Law firm ABC suggests that the probate judge did not act “upon the merits” within the meaning of the rule since his judicial activity was limited to granting two uncontested motions for continuance, appointing Lawyer L. as special administrator of the estate, and ruling on ABC’s petition that the case be transferred to another jurisdiction.[2] The Commission has concluded, however, that a determination of whether the “merits” of a matter are affected by judicial action cannot be resolved on the basis of whether the judge acted with consent of counsel. After all, judgments for some or all of the relief prayed for in the complaint are sometimes entered “by consent.” Yet it could not be seriously contended that the judicial action in such cases was not “on the merits.”

Bar Rule 3.4(g) prohibiting representation by an attorney in a matter in which he had previously acted in a judicial capacity is taken verbatim from DR 9‑101(A) of the former ABA Code of Professional Responsibility. Ethical consideration 9‑3 states that an important purpose of the rule is to avoid the appearance of impropriety in such matters even if none exists.

In order to accomplish the policy of maintaining public confidence in the judiciary embodied in Rule 3.4(g), the Commission believes that a broad construction of the term “upon the merits” should be adopted. Any other view would increase the risk that part‑time probate judges were “feeding” cases to their law partners by recusing themselves after it appeared in the early stages of the litigation that the case would be lucrative. Such a construction of the rule would also tend to discourage judges from recusing themselves to make way for participation by their law firms in cases where they had gained insights during the preliminary stages of the litigation which might prove valuable if communicated to a law partner who had agreed to represent one of the parties.

In the present case, the probate judge appointed Lawyer L. as special administrator of the estate. Although the making of such an appointment might seem relatively innocuous, the uniform laws comment to 18‑A M.R.S.A. § 3‑615 suggests that the appointment of a special administrator is sometimes the initial battleground in an incipient will contest. A special administrator also has important duties regarding the collection and management of the assets of the estate. See 18‑A M.R.S.A. § 3‑616. The Commission is of the opinion that the appointment of the special administrator in this case constituted action “upon the merits” for purposes of Rule 3.4(g).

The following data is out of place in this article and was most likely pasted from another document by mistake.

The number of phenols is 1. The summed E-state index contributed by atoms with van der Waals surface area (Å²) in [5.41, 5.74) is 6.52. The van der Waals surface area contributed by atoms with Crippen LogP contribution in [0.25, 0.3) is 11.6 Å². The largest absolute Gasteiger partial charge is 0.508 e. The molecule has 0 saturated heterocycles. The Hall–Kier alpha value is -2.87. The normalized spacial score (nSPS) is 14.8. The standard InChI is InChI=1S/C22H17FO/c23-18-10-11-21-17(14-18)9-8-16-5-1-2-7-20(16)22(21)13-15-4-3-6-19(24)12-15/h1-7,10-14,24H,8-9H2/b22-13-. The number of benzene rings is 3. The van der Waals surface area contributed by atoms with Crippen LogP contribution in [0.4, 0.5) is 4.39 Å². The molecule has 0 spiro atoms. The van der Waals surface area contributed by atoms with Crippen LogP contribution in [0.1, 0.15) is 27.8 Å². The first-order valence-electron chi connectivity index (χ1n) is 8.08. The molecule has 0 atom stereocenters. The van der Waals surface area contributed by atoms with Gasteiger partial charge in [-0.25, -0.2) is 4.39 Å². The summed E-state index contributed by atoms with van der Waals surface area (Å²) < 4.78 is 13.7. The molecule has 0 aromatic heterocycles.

The probate judge was also presented with a petition to transfer jurisdiction of the matter to another county. The petition was opposed by Lawyer L. and an attorney who represented another party interested in the estate. Depending on the outcome, the unsuccessful attorneys and their clients could have been subjected to substantial expense and delay in litigating the case in a more distant jurisdiction. The burden of such additional expense could weaken the resolve of a party who was in a marginal financial position. The Commission therefore concludes that the ruling of the probate court denying the petition to transfer the case to another jurisdiction was also “upon the merits” within the meaning of Rule 3.4(g). It follows that acceptance of the representation by law firm ABC would violate the rule.


[1] The Commission assumes that the facts are as stated in the request. Its opinion might be different if the facts were other than as represented by the inquiring attorneys or if additional relevant facts were shown to exist of which the Commission is presently unaware.

[2] The Commission expresses no opinion as to whether there are any circumstances in which the granting of an uncontested motion for a continuance could constitute action “upon the merits” of the case.

Enduring Ethics Opinion